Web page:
If your state allows you to get a carry conceal permit, then by all means get it!
Also keep in mind that what is legal in your state may not be legal in another. So check firearms/self defense laws in any other states you might be traveling to. Click here for an excellent source for learning about the firearm laws in your area and across the nation.
#2 – Get a quality firearm
Just recently, my parents went through a free, carry conceal class that my police department puts on 2 or 3 times a year for city employees and their family members. The morning section is in a class room setting, and the afternoon portion is out on the range.
When the proverbial “poop” hits the fan, should you ride out the SHTF event at home? Or should you hit the open road for safer areas? This question has perplexed preppers for years, and understandably so. Many preppers prefer the safety and comfort of home, and make their plans accordingly. Others have a sense of adventure and excitement, and yearn for the day that SHTF so they can take off and leave civilization (or what remains of it) behind!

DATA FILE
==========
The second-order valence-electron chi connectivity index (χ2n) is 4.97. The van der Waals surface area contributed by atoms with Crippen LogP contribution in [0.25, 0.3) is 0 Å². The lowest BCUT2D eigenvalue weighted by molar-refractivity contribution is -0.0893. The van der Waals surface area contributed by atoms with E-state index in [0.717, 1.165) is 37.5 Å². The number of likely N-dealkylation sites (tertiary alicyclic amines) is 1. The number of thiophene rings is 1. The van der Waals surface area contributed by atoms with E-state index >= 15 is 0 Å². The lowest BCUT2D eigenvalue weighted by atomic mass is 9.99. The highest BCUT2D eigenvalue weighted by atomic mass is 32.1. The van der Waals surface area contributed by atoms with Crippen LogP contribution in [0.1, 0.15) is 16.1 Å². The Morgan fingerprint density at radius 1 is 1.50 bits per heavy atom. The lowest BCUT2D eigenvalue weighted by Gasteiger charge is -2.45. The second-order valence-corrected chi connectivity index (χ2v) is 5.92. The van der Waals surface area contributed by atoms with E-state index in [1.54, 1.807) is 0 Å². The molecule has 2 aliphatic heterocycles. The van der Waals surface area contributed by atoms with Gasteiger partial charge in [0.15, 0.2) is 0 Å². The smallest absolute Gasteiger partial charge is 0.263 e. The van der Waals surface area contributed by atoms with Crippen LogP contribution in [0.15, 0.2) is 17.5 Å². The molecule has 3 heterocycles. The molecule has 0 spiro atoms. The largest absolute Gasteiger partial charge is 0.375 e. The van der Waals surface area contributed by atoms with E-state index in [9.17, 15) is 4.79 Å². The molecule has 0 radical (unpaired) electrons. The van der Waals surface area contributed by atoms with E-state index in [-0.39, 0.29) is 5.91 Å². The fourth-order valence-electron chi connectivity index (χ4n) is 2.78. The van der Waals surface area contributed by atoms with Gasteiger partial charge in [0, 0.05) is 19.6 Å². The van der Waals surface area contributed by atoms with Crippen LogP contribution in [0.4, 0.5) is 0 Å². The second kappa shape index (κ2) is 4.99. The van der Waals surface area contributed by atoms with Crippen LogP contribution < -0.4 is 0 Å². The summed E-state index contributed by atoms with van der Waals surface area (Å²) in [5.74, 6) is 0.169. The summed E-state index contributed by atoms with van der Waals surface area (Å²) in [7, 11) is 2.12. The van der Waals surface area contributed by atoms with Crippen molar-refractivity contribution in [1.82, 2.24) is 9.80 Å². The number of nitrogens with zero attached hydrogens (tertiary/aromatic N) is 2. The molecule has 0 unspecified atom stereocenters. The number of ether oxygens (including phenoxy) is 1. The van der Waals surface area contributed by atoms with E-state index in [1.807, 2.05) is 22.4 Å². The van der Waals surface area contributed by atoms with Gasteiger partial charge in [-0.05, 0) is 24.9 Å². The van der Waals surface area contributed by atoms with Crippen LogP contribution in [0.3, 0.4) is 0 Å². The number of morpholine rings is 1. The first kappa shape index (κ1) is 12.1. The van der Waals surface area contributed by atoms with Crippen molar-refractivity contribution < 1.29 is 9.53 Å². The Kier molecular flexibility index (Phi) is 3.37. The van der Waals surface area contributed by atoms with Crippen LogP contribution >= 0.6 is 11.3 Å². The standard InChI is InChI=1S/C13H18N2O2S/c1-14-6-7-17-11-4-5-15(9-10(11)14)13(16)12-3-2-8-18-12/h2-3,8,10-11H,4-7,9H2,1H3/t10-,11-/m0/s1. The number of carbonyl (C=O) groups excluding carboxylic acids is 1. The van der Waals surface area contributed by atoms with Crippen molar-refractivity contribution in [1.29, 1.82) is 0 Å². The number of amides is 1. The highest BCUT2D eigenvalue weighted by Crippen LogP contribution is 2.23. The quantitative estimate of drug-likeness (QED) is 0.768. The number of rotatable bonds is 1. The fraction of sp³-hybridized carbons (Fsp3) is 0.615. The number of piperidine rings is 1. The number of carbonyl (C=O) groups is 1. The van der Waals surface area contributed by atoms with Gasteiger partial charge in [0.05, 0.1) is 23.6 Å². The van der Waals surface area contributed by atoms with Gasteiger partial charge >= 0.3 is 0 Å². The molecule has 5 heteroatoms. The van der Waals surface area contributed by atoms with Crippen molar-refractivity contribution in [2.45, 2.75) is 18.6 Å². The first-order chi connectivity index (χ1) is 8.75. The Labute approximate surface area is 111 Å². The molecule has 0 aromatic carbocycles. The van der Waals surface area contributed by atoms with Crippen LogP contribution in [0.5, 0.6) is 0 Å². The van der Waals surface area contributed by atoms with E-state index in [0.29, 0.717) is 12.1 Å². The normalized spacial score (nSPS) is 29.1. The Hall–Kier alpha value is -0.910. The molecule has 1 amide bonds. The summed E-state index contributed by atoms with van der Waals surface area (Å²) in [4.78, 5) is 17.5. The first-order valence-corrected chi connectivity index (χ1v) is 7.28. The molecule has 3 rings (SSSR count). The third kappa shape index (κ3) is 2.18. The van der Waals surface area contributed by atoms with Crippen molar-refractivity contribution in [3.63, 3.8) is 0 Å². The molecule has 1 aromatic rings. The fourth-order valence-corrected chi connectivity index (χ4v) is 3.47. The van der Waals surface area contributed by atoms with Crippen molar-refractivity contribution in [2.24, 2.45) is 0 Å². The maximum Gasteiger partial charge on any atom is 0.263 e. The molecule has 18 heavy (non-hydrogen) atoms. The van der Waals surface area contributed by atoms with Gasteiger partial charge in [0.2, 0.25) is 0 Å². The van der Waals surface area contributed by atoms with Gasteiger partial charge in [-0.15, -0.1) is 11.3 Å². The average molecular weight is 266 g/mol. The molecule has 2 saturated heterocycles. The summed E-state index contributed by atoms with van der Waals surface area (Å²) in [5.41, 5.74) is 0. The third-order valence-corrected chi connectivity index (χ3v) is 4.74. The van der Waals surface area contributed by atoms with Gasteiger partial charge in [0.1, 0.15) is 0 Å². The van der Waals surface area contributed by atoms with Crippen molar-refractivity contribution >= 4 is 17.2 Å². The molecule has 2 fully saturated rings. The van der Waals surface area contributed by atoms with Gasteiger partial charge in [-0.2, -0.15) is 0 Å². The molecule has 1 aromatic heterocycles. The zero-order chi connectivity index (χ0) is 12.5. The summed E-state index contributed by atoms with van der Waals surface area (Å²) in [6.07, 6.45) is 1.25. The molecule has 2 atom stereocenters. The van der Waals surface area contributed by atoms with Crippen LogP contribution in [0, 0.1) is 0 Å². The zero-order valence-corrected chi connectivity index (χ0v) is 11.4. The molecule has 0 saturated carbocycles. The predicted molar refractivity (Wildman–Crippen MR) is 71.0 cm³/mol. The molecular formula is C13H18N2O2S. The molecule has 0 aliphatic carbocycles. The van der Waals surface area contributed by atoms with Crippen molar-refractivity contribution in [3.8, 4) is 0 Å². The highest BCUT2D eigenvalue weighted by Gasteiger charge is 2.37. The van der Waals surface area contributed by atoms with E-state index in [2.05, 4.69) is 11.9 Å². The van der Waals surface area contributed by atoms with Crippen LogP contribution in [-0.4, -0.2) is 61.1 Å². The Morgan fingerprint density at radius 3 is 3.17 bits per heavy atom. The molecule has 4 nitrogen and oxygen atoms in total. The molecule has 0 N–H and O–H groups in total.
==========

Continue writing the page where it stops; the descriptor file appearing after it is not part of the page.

In reality, both have merits that we will cover here. Let’s take a look…
For most emergency and disaster scenarios, bugging in should be the preferable way to go. The vast majority of emergencies are localized, and you can ride out these events by simply being prepared at home. FEMA recommends having a 3 day supply of food and water, though most preppers will have much more than that. With enough supplies and equipment on hand, staying home during a disaster is typically the smart thing to do.
Bugging in during a disaster has numerous advantages to bugging out:
- Familiar resources – you know the layout of your home, and the areas where your gear and supplies are located. Storing supplies and gear is WAY easier than trying to move it! You should also know about local sources of water (lakes and streams), grocery stores, etc that are close by